However, there are also tags relevant to the particular nodes, which often are important for some applications (like finding some special object like stores, amenities, etc.). We are storing them as an attribute of the main map object OSMData called features. They are another dictionary with exactly the same nodes IDs as a keys and the most relevant tags (those corresponding to the categiories of objects) as a values; there are also plenty of function which might be used to filter those features and so on.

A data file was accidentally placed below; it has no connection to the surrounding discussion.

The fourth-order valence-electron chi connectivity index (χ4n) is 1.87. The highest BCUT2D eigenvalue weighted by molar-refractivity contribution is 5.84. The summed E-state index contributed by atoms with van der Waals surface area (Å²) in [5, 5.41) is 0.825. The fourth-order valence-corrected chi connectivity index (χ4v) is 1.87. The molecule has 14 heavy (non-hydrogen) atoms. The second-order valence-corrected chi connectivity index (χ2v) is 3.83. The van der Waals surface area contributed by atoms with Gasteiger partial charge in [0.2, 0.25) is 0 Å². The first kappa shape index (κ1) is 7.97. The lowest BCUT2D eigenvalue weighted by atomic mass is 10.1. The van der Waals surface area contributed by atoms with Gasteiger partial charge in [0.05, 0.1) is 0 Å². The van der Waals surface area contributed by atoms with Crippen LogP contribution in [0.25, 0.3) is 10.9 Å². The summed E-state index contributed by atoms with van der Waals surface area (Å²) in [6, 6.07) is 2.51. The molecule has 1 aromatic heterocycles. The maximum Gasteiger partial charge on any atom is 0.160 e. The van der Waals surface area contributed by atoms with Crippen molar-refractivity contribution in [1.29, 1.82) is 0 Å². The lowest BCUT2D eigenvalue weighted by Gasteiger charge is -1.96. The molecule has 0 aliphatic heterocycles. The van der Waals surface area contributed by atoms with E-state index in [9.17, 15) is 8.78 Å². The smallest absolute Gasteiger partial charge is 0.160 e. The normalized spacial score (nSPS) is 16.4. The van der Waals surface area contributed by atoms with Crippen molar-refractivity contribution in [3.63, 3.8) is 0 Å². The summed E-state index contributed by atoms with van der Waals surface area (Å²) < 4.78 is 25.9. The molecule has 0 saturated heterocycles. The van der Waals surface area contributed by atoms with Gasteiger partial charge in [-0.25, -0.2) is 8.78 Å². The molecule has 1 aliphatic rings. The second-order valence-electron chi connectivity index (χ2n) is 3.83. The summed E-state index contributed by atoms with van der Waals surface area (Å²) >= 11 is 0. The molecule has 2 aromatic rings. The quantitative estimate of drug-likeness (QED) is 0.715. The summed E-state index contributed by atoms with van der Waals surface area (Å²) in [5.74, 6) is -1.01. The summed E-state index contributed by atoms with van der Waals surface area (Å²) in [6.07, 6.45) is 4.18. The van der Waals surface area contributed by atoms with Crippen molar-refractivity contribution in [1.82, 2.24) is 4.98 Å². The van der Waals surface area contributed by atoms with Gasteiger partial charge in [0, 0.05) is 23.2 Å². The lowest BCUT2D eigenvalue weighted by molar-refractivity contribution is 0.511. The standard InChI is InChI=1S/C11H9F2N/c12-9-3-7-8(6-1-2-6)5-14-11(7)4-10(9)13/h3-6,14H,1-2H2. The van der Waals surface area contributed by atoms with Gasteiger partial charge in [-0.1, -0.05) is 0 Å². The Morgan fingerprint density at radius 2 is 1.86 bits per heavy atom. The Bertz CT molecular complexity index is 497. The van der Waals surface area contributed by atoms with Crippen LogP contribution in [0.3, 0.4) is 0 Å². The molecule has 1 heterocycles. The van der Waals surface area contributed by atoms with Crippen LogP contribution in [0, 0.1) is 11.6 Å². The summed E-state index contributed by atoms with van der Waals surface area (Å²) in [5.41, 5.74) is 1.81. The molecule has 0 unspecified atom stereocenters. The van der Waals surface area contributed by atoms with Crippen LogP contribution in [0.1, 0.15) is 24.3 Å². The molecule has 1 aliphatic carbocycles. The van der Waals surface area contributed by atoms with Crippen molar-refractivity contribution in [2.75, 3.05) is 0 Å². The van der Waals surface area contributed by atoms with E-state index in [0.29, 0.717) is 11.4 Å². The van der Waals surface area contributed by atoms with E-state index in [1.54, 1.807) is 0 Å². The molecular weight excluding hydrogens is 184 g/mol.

In our opinion it was the best solution for this problem and doing about 5 projects with this library have confirmed it. But if you have any comments and ideas which might improve the work of the library, we will be glad to hear them!

1 Like

@Bartosz_Pankratz, Hi, I’m reading the file classification.jl, and it seems like in the process of filtering out different osm ways (except features, all the others are ways in essence), only the functions filter_highways and filter_buildings use .visible to check whether it is visible or not. I was wondering, is there a specific reason? Thank you a lot.

@Bartosz_Pankratz, I think it’s because of the logical design of the code. Since all the ways in osm data are highways, it makes sense to only require the highways and buildings are visible. Is it so?

Hi,